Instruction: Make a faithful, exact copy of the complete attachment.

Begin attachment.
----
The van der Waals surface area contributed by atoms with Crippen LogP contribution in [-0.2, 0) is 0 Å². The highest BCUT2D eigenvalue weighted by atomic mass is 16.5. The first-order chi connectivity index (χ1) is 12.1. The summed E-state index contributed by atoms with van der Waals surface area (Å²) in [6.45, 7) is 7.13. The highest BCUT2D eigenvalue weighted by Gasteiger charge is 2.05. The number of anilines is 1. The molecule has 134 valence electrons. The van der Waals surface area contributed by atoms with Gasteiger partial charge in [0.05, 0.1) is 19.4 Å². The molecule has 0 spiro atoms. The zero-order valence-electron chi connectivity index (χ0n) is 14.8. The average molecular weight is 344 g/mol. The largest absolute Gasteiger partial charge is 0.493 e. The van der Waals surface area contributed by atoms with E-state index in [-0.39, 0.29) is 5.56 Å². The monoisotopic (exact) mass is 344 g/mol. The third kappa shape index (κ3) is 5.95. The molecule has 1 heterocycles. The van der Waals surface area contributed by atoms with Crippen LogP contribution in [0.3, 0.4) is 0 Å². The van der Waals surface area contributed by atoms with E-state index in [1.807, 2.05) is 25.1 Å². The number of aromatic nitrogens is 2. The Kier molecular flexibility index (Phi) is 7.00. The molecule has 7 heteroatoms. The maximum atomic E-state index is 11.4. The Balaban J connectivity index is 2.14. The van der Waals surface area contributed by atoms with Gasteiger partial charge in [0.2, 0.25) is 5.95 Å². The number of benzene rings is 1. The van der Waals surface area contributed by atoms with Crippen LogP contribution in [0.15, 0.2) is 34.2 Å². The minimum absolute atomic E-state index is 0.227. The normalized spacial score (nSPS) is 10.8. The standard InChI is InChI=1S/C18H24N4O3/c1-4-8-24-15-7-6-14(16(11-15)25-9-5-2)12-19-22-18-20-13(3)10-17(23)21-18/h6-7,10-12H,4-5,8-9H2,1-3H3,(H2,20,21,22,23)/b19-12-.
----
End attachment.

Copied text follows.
The van der Waals surface area contributed by atoms with Crippen LogP contribution in [-0.2, 0) is 0 Å². The highest BCUT2D eigenvalue weighted by atomic mass is 16.5. The first-order chi connectivity index (χ1) is 12.1. The summed E-state index contributed by atoms with van der Waals surface area (Å²) in [6.45, 7) is 7.13. The highest BCUT2D eigenvalue weighted by Gasteiger charge is 2.05. The number of anilines is 1. The molecule has 134 valence electrons. The van der Waals surface area contributed by atoms with Gasteiger partial charge in [0.05, 0.1) is 19.4 Å². The molecule has 0 spiro atoms. The zero-order valence-electron chi connectivity index (χ0n) is 14.8. The average molecular weight is 344 g/mol. The largest absolute Gasteiger partial charge is 0.493 e. The van der Waals surface area contributed by atoms with E-state index in [-0.39, 0.29) is 5.56 Å². The monoisotopic (exact) mass is 344 g/mol. The third kappa shape index (κ3) is 5.95. The molecule has 1 heterocycles. The van der Waals surface area contributed by atoms with Crippen LogP contribution in [0.3, 0.4) is 0 Å². The van der Waals surface area contributed by atoms with E-state index in [1.807, 2.05) is 25.1 Å². The number of aromatic nitrogens is 2. The Kier molecular flexibility index (Phi) is 7.00. The molecule has 7 heteroatoms. The maximum atomic E-state index is 11.4. The Balaban J connectivity index is 2.14. The van der Waals surface area contributed by atoms with Gasteiger partial charge in [0.2, 0.25) is 5.95 Å². The number of benzene rings is 1. The van der Waals surface area contributed by atoms with Crippen LogP contribution in [0.15, 0.2) is 34.2 Å². The minimum absolute atomic E-state index is 0.227. The normalized spacial score (nSPS) is 10.8. The standard InChI is InChI=1S/C18H24N4O3/c1-4-8-24-15-7-6-14(16(11-15)25-9-5-2)12-19-22-18-20-13(3)10-17(23)21-18/h6-7,10-12H,4-5,8-9H2,1-3H3,(H2,20,21,22,23)/b19-12-.